At first glance Morph is a brown mackerel tabby, a no-frills, ‘base model‘ cat, nothing terribly distinguishing about him. But then, he gets up and stops hiding that right side…
He didn’t start life as a three-legger (which I started calling him and quickly shortened to “thregger.”) but lost his leg to a slow growing bone cancer in 2011.
He gets along amazingly well as a Tripawd. He got to the top of my 8ft high cat climber, still full of stitches and looking like one of Dr. Frankenstein’s experiments the first week he was home! My worries that his litter mates would start picking on him proved to be unfounded, and he’s been the same, overly sweet, often obnoxious self as he ever was!
Anyone have any three-legger stories or advice, I’d love to hear them!
*See, this is what I’ve done to myself. All my cats have names with layers of meaning that require explanation. I like to think that the dogs, being fairly obvious creatures, have fairly obvious names. Mostly black Marsha(mellow) might have an issue with this however….
As a cat person transitioning to a dog person I was very lucky to have Hershey come into my life first. She is, on the whole, a very mellow soul, not much concerned with the goings on of the outside world, at least when she’s inside. While she will run to the window to check what the neighbor dogs are barking at (this usually involves multiple, hourly trips) she’s generally not one to join in the festivities.
When Graham came into our lives a few years later I no longer had the luxury of having a laid back dog. According to Graham there are murderers out there, and they’re all walking by our house!
Over the last three years we have worked on his reactivity to outside noises, with some limited success. Through the process of ‘not yelling at him when he barks his fool head off,’ I think I’ve managed to tame some of the Little Dog aspects of his nature. Don’t get me wrong, he still barks at things that don’t have the slightest bit to do with him, but I’m able get him to stop after a bark or two. I usually say “enough,” and call him over and praise him for stopping. I’m not sure if he thinks he’s being praised for alerting me to murderers or for not barking so much, but it’s the best I’ve been able to do with him.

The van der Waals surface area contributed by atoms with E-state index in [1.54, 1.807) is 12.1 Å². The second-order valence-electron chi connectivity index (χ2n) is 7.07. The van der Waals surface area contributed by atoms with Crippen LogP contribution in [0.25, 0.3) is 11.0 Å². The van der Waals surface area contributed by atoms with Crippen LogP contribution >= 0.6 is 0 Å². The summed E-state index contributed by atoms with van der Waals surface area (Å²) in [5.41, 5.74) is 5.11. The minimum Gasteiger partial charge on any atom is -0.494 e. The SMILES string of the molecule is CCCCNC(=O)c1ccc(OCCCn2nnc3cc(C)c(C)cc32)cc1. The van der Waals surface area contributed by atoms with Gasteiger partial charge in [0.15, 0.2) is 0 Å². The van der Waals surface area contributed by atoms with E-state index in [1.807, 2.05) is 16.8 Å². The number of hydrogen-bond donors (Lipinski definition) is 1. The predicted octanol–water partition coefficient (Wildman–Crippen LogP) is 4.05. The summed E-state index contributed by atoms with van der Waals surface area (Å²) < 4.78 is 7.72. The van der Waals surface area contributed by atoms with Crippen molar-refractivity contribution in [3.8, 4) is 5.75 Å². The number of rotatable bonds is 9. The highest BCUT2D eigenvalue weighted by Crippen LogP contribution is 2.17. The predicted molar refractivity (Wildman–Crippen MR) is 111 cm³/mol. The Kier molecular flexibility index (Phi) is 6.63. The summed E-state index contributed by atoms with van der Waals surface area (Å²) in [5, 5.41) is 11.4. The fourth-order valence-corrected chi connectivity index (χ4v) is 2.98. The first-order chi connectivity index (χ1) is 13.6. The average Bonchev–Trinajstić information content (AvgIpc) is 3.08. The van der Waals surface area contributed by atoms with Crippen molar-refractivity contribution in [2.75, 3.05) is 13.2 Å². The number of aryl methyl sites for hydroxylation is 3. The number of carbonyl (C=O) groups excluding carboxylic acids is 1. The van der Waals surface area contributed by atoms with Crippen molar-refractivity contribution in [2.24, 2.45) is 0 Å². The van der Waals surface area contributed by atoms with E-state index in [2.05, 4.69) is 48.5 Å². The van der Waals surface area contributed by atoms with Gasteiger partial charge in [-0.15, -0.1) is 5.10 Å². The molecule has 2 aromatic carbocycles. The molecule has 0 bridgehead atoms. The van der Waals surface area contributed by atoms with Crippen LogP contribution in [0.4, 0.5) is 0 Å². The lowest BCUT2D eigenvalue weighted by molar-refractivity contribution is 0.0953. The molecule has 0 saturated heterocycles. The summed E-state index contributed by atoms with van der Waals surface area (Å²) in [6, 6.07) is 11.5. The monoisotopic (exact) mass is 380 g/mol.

I’d love any anti-barking tips anyone has!
About a year into living with Hershey I started losing sleep. Not due to worry, or stress, but to the application of a large, wet nose to the soles of my feet.
Hershey had, using her powers of observation, noticed two things:
1) As the only human in the house, I was responsible for feeding her.
2) I usually fed her shortly after waking up.
Using perfectly sound dog logic she came to the following conclusion:
If I was awake earlier, she would eat earlier.
Thus began Operation Enduring Moistness.
The problem with dog logic is, as others have noted, that once a conclusion is reached, it will not be dislodged by inconvenient things like liberal applications of the word “NO,” being desperately ignored, or reality in general. So the negative correlation of “waking him up and getting yelled at isn’t the same as eating earlier,” didn’t seem to be sinking in. It seemed the only way I was going to get any peace (and dry feet) was to take myself out of the Deciding When To Eat process.
I don’t remember if it was immediately after formulating this notion, or if it took a few weeks of mental percolation, but at some point my neurons fired in a helpful manner and came up with an idea, and I’ll share it with the world now in three easy steps:
- Set an alarm on your phone for when you would like to feed your pet. In my case it was 6 A.M. and 6 P.M.
- Select a tone for that alarm that you will never use for anything else. If you have the option of using songs, I would suggest “Dinner Bell,” by They Might Be Giants, which is quite possibly sung from the point of view of Pavlov’s Dogs.
- Wait until the alarm goes off to feed your pet.
It took Hershey about two weeks to realize that I was no longer in control of when she was fed, the bell was. I was as much its pawn as she was, so it was pointless to pester me. When the Little Dogs wandered into my life they lived with this reality from the start and have never known anything different.
The nice thing about this is that if I’m not there at a designated feeding time The Mighty Bell (as it came to be called) can decide to go off at another time when the feeder is there to serve the feedee. At least that’s what it seems from the dog’s point of view. In reality I set the timer for a few minutes with the proper tone selected, walk away from the phone, and feed as usual when it goes off. It has been such a success that several times I’ve been home late, ready to go to bed, and suddenly realized I hadn’t fed the dogs, and they didn’t bug me once. They were patiently waiting for our master to make its wishes known.
I would love to know about any training or tricks that have worked for anyone else!